There’s a non-trivial chance that efforts to stigmatize an anti-Muslim backlash are partly responsible for the fact that there haven’t been more hate crimes in the United States and that the post-9/11 spike has decreased, albeit not back to pre-9/11 levels.

That’s certainly the intention of liberals, as well as many conservatives who followed President Bush’s lead. The chance of success strikes me as a good reason to continue the campaign of stigma, even if the sensibilities of some conservatives are offended, as if suffering is a zero-sum game, or zealously guarding against Islamophobia somehow undermines the fight against terrorism. Insofar as mainstream Muslims are instrumental in informing on radicalized co-religionists who turn to violence, efforts to reach out in support of them are investments in counterterrorism in addition to being consistent with basic justice.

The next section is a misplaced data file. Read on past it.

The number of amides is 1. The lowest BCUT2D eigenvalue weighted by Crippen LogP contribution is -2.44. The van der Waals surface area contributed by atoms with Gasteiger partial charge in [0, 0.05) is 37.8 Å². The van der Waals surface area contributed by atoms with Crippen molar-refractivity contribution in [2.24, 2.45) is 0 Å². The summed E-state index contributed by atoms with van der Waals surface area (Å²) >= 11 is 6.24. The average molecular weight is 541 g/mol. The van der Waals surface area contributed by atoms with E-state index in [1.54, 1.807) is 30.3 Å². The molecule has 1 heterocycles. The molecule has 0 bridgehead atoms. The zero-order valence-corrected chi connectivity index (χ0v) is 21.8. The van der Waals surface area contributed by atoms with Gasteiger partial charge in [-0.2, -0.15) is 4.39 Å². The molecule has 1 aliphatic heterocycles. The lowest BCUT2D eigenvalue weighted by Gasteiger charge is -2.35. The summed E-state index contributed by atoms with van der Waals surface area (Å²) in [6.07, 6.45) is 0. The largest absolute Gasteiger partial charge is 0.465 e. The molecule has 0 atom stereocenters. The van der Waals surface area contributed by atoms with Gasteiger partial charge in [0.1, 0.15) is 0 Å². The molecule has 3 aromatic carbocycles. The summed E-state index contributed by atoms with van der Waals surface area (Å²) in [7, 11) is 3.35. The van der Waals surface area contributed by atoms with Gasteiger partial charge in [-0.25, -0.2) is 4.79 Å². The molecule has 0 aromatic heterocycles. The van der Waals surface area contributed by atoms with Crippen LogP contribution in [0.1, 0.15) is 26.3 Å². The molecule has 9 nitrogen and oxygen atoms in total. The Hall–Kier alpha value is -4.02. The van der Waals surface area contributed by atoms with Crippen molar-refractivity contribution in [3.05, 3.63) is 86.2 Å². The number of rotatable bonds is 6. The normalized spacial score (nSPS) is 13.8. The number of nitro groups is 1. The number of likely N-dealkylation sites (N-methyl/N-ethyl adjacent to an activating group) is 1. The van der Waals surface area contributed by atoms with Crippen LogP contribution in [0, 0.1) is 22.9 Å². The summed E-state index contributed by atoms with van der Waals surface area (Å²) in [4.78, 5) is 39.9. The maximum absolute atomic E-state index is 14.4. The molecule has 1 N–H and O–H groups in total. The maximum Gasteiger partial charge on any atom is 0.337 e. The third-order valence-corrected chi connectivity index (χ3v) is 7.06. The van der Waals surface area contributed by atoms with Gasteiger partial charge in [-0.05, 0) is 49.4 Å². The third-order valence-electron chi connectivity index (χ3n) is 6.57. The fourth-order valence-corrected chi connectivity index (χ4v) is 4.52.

“Islamophobia is a code word for mainstream European elites’ fear of their own populations,” O’Neil writes, “of their native hordes, whom they imagine to be unenlightened, prejudiced, easily led by the tabloid media, and given to outbursts of spite and violence.” As it happens, human beings, in Europe and everywhere else, are often prejudiced, easily led by the media, and given to spite and violence. It is pretty to think that a violent faction on the European right will never again succeed in perpetrating horrific abuses against immigrants or ethnic minorities. To stigmatize those working to prevent such a future is a waste of stigma.